Remi Ie, the Princess from Okinawa, proposed to make silicon carbide jewelry and consulted with two rice experts. Indeed, if one masters the crystal formation, and eliminates the impurities, then silicon carbide can be turned into a colorless transparent stone shape. She remembers how the pearls emerged from an expensive and exclusive product into a $ 3 billion dollar industry in 2010. The harvesting of pearls, has been compared to the growing of gold. When the first SiC stones were handed to her, and Remi had them set into a golden ring tailor-made to the shape of the stone, she realized that SiC could not only become a broadly used industrial raw material, but could respond to the demand for price competitive jewelry much along the lines that the Japanese (and then the Chinese) revolutionized the availability of pearls to the world.
The first cash flow
The entry into the market pursues best a skimming strategy, reach for the small volume high value added market. Just like pearls were for the wealthiest only, today a midsized pearl can be purchased for a little as $4 wholesale, while the higher quality Tahiti variety fetches $30 per unit. This is the opportunity that presents itself: how to take a small nation or region, work on the technology to produce unique SiC stones. Remi has decided that her trial domain will be Bhutan as part of a broader scheme to ensure that the rice farmers and the farm communities have a better revenue, while offering a superior product at a competitive price. The plan is to have the first series ready by July 2012 for presentation in Bumthang.
Pearls, carefully grown calcium carbonate, is not only used as a jewel. Crushed pearls are medicinal due to their high alkalinity, used in cosmetics and paints. The world has come from an over-exploitation of mussels and oysters to a cheaper and stable supply. SiC-stones would not emerge out of a farming technique that had to overcome overharvesting of the wild, and pollution of the waters, rather it would evolve from an abundance of resources with a final product derived from an estimated 20 million tons of rice husk ash. If the SiC stones would match the 1,500 tons of cultured pearls that the market bought in 2010, then we are looking for a major injection of revenues into rural areas, provided the technology embraces the small scale high value local industry concept that has characterized many of the industries like pearls. This is one of the core concepts of the Blue Economy.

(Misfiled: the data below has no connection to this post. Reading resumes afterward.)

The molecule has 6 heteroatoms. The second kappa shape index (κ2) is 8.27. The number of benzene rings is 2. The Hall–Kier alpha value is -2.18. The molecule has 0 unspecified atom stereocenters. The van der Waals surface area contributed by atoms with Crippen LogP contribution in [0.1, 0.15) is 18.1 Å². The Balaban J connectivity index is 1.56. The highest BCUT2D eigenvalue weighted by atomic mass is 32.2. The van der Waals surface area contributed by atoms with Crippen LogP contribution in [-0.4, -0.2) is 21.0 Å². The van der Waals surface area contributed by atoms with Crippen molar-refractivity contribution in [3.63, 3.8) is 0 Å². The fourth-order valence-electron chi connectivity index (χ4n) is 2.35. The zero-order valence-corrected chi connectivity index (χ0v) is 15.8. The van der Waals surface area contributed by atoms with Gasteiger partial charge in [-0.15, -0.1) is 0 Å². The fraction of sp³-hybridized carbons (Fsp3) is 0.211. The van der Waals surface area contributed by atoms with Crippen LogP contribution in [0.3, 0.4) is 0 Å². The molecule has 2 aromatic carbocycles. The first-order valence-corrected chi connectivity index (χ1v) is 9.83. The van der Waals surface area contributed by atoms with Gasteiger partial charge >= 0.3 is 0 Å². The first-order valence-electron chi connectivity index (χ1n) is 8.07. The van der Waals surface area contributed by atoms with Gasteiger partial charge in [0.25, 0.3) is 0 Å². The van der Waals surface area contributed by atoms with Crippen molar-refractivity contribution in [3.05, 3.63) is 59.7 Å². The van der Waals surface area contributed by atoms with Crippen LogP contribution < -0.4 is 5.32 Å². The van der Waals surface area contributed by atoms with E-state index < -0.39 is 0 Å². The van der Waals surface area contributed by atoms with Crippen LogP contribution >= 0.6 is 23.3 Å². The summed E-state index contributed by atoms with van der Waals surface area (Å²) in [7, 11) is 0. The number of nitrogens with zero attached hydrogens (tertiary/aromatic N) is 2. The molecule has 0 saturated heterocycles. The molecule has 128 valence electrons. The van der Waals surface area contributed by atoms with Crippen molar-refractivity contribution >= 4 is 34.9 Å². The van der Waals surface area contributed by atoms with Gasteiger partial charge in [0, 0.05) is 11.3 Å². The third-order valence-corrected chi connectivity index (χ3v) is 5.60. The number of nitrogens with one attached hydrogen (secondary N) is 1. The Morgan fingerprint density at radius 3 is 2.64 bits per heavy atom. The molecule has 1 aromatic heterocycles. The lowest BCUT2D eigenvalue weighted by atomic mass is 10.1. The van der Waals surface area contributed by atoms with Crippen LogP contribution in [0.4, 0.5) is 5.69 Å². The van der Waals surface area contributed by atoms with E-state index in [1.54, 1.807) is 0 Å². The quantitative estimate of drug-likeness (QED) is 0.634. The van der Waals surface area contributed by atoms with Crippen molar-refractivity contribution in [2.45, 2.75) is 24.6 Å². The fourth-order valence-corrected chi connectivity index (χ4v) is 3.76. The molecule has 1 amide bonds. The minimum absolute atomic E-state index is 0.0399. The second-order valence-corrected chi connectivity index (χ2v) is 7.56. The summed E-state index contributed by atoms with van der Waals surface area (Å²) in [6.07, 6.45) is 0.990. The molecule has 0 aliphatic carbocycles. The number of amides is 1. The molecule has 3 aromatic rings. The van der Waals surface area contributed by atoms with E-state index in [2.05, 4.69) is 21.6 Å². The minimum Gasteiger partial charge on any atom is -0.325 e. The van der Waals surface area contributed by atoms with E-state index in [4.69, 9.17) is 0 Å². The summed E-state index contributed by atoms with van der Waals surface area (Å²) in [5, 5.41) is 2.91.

Pearls have become a commodity, and jewelry has emerged into this massive +25 billion dollar global industry. The real opportunity is to create art, culture and jewelry centers since it is never possible to create twice the same SiC stone and as such turn this perceived waste into beauty. This is one of the greatest transformations we can achieve in our modern day society.